Apollo 13 before it was a movie

Silvio Canto, Jr.
We remember today the 44th anniversary of that "oxygen tax explosion" on Apollo 13 that glued most of their world to their TV or radio:

"On April 13, 1970, disaster strikes 200,000 miles from Earth when oxygen tank No. 2 blows up on Apollo 13, the third manned lunar landing mission.

Astronauts James A. Lovell, John L. Swigert, and Fred W. Haise had left Earth two days before for the Fra Mauro highlands of the moon but were forced to turn their attention to simply making it home alive.  

Mission commander Lovell reported to mission control on Earth: "Houston, we've had a problem here," and it was discovered that the normal supply of oxygen, electricity, light, and water had been disrupted.

The landing mission was aborted, and the astronauts and controllers on Earth scrambled to come up with emergency procedures.

The crippled spacecraft continued to the moon, circled it, and began a long, cold journey back to Earth.  

The astronauts and mission control were faced with enormous logistical problems in stabilizing the spacecraft and its air supply, and providing enough energy to the damaged fuel cells to allow successful reentry into Earth's atmosphere.

Navigation was another problem, and Apollo 13's course was repeatedly corrected with dramatic and untested maneuvers."

A couple of days before, Apollo 13 launched from Florida a few of us were watching the mission on TV.  On April 17, the whole world watched as the capsule hit the water somewhere in the Pacific. Between the 13th and the 17th, it was 24/7 news coverage of Apollo 13.

I had a personal connection to Apollo 13.  My school buddy was related to Jim Lovell.  Our school teachers let us watch the TV coverage and it was topic #1 in every class or lunch time conversation.  We clapped like crazy when that capsule hit the water!  My guess is that millions did the same all over the world.

Apollo 13 taught me two big lessons:

1) "Failure is not an option". I don't know if that was a NASA or movie line but teamwork is essential to getting anything done; and,

2) The astronauts were incredibly talented men.  It took a lot of "thinking outside the box," as they say today, to bring that capsule back to earth.

Many remember a great movie.  I remember a great moment in recent history.

 

P. S. You can hear CANTO TALK here & follow me on Twitter @ scantojr.

We remember today the 44th anniversary of that "oxygen tax explosion" on Apollo 13 that glued most of their world to their TV or radio:

"On April 13, 1970, disaster strikes 200,000 miles from Earth when oxygen tank No. 2 blows up on Apollo 13, the third manned lunar landing mission.

Astronauts James A. Lovell, John L. Swigert, and Fred W. Haise had left Earth two days before for the Fra Mauro highlands of the moon but were forced to turn their attention to simply making it home alive.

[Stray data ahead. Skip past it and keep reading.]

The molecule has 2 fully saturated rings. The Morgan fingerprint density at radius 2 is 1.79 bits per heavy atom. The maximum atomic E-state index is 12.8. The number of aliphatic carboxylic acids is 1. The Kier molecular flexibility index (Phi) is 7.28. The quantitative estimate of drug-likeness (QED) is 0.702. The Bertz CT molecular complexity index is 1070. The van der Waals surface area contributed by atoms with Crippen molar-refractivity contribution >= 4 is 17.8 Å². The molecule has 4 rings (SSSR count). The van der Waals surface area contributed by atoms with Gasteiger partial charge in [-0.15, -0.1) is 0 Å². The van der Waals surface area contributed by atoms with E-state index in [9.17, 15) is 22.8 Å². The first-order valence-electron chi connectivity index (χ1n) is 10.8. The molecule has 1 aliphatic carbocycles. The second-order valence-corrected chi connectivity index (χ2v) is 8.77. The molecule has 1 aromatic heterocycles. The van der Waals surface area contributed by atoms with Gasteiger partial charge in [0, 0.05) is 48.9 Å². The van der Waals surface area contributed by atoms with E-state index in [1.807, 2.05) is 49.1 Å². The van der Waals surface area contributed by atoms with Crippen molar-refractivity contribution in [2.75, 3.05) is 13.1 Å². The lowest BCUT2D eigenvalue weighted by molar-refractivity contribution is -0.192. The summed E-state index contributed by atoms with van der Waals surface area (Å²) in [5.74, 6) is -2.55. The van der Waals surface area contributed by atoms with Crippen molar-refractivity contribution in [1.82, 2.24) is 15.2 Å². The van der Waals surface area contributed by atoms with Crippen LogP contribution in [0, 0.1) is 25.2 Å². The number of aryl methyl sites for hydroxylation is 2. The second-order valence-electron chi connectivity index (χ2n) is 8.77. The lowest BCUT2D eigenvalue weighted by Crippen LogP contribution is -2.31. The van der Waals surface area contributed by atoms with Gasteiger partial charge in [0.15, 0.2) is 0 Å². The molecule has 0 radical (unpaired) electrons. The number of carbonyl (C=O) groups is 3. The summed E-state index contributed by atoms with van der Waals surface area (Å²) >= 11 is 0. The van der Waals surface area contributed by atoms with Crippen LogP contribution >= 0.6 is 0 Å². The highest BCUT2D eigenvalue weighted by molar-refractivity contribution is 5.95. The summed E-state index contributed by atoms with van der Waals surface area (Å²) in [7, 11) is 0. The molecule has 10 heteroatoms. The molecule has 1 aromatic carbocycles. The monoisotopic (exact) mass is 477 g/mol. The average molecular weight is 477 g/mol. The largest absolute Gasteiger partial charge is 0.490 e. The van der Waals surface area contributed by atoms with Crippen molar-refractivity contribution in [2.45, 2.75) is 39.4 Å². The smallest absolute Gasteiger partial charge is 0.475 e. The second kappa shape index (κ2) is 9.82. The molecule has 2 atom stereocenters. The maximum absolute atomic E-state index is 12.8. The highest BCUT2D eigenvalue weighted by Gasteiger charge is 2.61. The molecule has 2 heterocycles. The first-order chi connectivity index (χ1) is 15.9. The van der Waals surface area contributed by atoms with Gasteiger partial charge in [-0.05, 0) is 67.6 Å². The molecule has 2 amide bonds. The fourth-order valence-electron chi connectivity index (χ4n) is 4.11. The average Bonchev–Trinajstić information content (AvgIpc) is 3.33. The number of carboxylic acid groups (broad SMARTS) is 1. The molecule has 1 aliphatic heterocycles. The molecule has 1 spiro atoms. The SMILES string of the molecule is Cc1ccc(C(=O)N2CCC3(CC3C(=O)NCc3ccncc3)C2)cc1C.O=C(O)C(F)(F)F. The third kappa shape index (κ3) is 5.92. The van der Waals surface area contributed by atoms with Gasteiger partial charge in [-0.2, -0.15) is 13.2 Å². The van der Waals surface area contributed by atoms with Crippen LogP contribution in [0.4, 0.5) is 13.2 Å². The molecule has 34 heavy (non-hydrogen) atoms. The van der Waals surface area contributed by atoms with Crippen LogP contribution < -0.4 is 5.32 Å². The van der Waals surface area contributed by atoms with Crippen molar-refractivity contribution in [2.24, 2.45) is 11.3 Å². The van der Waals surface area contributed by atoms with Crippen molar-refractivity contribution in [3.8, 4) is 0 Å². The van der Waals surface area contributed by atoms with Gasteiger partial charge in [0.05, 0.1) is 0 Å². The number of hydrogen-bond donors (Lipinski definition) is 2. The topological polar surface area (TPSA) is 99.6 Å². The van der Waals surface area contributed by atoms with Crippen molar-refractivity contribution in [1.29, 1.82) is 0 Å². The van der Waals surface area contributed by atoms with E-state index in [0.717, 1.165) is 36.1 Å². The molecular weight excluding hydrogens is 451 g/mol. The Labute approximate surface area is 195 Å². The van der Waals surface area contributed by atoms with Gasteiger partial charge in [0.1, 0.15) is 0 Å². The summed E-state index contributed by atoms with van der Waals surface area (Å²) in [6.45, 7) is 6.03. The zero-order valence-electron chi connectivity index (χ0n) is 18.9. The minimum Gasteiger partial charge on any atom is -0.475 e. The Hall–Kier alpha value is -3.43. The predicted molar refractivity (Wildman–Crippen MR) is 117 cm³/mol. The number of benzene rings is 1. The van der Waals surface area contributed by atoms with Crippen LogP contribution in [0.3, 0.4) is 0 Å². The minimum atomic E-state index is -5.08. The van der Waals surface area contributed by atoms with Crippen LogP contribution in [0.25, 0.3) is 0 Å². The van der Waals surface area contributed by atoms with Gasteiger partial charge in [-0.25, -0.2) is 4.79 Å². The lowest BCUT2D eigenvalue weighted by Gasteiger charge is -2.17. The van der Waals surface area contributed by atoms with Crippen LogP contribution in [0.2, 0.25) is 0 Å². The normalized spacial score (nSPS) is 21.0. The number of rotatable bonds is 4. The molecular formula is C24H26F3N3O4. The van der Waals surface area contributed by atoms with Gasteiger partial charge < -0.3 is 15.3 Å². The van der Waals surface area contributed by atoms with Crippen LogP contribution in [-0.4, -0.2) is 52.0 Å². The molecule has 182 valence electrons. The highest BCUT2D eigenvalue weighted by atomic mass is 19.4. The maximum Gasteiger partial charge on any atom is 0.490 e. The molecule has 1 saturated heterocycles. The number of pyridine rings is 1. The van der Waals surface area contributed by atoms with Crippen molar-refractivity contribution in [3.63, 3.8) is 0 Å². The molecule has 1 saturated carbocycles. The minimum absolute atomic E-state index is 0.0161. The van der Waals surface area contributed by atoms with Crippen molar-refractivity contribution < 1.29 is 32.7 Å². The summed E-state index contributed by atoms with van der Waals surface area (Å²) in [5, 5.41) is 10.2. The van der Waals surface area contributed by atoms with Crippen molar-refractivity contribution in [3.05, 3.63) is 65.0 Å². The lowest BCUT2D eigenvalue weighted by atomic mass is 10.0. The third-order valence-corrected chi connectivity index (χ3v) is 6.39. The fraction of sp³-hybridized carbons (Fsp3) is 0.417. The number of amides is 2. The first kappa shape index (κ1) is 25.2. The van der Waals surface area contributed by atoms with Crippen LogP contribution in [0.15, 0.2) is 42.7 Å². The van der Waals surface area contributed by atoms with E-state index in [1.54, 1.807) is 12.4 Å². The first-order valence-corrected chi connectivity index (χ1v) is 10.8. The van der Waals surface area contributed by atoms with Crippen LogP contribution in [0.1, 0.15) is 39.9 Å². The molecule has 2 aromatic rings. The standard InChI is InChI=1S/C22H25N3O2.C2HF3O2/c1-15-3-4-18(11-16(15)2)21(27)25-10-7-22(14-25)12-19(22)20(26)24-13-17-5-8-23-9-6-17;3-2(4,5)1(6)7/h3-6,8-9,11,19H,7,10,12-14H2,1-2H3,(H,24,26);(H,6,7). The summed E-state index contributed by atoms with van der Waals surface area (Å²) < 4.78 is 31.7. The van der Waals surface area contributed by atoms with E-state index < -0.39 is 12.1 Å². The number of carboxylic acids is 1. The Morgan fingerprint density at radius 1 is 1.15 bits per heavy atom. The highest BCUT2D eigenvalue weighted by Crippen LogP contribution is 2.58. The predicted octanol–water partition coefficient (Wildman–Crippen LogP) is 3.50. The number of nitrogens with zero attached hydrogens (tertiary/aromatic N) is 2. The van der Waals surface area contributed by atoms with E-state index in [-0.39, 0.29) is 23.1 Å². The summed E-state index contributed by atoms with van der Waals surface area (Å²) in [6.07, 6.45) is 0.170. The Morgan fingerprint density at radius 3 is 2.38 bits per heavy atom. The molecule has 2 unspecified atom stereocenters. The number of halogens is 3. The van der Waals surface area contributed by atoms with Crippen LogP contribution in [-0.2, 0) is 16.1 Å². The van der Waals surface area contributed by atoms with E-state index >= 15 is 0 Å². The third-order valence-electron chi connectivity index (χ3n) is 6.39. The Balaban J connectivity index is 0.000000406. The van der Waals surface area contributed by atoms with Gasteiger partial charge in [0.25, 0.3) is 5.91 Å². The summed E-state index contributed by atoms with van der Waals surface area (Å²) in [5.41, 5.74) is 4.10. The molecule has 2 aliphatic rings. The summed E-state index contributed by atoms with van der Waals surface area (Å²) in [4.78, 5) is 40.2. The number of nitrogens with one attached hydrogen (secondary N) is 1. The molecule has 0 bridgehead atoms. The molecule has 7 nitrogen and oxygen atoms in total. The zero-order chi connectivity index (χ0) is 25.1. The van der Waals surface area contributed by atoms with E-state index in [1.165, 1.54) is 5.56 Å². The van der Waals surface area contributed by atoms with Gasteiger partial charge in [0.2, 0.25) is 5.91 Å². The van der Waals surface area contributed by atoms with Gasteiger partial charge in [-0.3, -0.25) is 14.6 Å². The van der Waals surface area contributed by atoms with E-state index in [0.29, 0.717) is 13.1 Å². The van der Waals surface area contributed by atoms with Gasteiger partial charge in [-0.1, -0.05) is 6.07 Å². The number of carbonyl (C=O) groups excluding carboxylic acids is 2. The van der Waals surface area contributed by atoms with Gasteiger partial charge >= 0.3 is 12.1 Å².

Mission commander Lovell reported to mission control on Earth: "Houston, we've had a problem here," and it was discovered that the normal supply of oxygen, electricity, light, and water had been disrupted.

The landing mission was aborted, and the astronauts and controllers on Earth scrambled to come up with emergency procedures.

The crippled spacecraft continued to the moon, circled it, and began a long, cold journey back to Earth.  

The astronauts and mission control were faced with enormous logistical problems in stabilizing the spacecraft and its air supply, and providing enough energy to the damaged fuel cells to allow successful reentry into Earth's atmosphere.

Navigation was another problem, and Apollo 13's course was repeatedly corrected with dramatic and untested maneuvers."

A couple of days before, Apollo 13 launched from Florida a few of us were watching the mission on TV.  On April 17, the whole world watched as the capsule hit the water somewhere in the Pacific. Between the 13th and the 17th, it was 24/7 news coverage of Apollo 13.

I had a personal connection to Apollo 13.  My school buddy was related to Jim Lovell.  Our school teachers let us watch the TV coverage and it was topic #1 in every class or lunch time conversation.  We clapped like crazy when that capsule hit the water!  My guess is that millions did the same all over the world.

Apollo 13 taught me two big lessons:

1) "Failure is not an option". I don't know if that was a NASA or movie line but teamwork is essential to getting anything done; and,

2) The astronauts were incredibly talented men.  It took a lot of "thinking outside the box," as they say today, to bring that capsule back to earth.

Many remember a great movie.  I remember a great moment in recent history.

 

P. S. You can hear CANTO TALK here & follow me on Twitter @ scantojr.